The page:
Children’s literature plays an essential role in the literacy development of children. This article focuses on the teaching and use of children’s literature and provides educators with information about a wide range of books across multiple genres that are representative of the diverse world in which we live.
A strong emphasis is placed on the importance of having diverse library collections that take into account numerous factors, such as race, class, disability, and religion. This article also offers innovative approaches for bringing children and books together, as well as content analyses and rich descriptions of titles that share common features (e.g., endpapers, the blending of poetry and nonfiction).
“Books are sometimes windows, offering views of worlds that may be real or imagined, familiar or strange. These windows are also sliding glass doors, and readers have only to walk through in imagination to become part of whatever world has been created or recreated by the author. When lighting conditions are just right, however, a window can also be a mirror. Literature transforms human experience and reflects it back to us, and in that reflection we can see our own lives and experiences as part of the larger human experience. Reading, then, becomes a means of self-affirmation, and readers often seek their mirrors in books.” (Rudine Sims Bishop, 1990, p. ix)
Bishop’s analogy of mirrors and windows is an important one for educators to think about, no matter the demographics of the schools in which we teach. Books have the potential to entertain, foster a love of reading, and inform while also affirming the multiple aspects of students’ identities and exposing them to the values, viewpoints, and historical legacies of others. The mission of the We Need Diverse Books grassroots movement, which began in 2014, is to put “more books featuring diverse characters into the hands of all children.”
Although this movement may have recently led to a renewed focus on the importance of diverse books, it should be noted that this issue has been an important one for many years, especially for librarians and educators of color such as Charlemae Rollins, Pura Belpré, Effie Lee Newsome, and Rudine Sims Bishop. They all recognize the importance of children being exposed to diverse reading material.
In this column, I provide suggestions for educators on how to develop diverse classroom libraries. These ideas and suggestions are also applicable for school and public librarians. I focus on diversity using a two-pronged approach, the first of which is cultural diversity with attention to factors such as race, class, and disability. The second focus is diversity in regards to genres and subgenres.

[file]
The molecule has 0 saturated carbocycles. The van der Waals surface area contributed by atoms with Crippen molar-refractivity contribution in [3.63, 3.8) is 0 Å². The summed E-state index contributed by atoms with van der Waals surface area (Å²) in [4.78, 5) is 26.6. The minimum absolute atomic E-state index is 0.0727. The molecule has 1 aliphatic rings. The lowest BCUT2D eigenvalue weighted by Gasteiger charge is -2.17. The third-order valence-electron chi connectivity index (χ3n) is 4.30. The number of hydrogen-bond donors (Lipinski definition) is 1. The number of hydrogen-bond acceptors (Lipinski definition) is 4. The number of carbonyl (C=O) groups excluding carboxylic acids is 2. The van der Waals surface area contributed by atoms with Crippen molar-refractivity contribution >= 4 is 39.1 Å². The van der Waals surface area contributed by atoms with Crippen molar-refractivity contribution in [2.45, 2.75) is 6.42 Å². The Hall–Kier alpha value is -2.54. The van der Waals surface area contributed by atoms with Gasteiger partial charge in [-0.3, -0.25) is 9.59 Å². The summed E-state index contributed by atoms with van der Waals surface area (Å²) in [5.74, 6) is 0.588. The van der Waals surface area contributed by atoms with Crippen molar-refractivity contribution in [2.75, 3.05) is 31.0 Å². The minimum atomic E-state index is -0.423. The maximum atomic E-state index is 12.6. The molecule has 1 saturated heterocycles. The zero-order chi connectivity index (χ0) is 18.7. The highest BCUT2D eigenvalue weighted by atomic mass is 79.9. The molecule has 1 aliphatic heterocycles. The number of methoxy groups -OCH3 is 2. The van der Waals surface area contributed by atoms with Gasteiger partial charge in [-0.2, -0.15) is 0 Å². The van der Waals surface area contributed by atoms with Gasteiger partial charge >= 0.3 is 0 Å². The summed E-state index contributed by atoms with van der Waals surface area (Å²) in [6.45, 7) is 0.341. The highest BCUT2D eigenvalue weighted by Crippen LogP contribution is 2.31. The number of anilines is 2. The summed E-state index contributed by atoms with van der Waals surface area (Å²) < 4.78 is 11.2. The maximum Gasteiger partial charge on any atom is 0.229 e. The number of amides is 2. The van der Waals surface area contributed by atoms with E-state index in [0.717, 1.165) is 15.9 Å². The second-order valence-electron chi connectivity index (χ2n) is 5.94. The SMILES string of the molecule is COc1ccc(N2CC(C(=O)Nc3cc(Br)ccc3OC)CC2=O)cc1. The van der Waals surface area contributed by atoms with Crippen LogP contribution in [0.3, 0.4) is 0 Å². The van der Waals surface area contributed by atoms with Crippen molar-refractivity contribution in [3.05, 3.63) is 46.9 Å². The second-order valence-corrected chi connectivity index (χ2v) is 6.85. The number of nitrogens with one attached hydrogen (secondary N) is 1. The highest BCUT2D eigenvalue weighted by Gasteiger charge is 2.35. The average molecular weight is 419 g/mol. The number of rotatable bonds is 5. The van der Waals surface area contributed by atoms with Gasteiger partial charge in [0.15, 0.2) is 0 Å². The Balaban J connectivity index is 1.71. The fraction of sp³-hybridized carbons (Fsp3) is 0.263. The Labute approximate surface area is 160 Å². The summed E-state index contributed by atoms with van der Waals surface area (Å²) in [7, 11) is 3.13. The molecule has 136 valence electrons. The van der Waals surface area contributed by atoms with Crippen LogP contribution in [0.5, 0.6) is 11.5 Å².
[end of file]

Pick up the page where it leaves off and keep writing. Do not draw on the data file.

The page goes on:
The main types of cultural diversity that I reference are race, class, and disability. Other important cultural markers, such as language, sexual orientation, and religion, are equally important; books related to these additional markers are included in a recommended sample listing (see Table 1).
Table 1. A Sampling of Recommended Diverse Literature, Alphabetized by Author
The books listed here include recently published titles as well as older titles and a few classics — with an emphasis on culturally diverse literature — that I believe belong in K–6 classroom libraries. There are other titles (e.g., Pink Is for Blobfish) included that are not necessarily culturally diverse but that I believe children will enjoy reading. In short, this sampling of books is a microcosm of what I would consider to be an exemplary classroom library that is inclusive in regards to cultural identity markers (e.g., race, class, gender), as well as genres and subgenres.
The Cooperative Children’s Book Center at the University of Wisconsin–Madison collects statistics about the number of books published annually that are written by and about people of color. Although the numbers are bleak, when one goes back several years looking for notable books written by and about people of color, there are enough available and in print for teachers to have an adequate supply of books in their libraries. This is not to say that there is not a need for more children’s books written by and about people of color; rather, there are books available for now to begin sharing and using with students.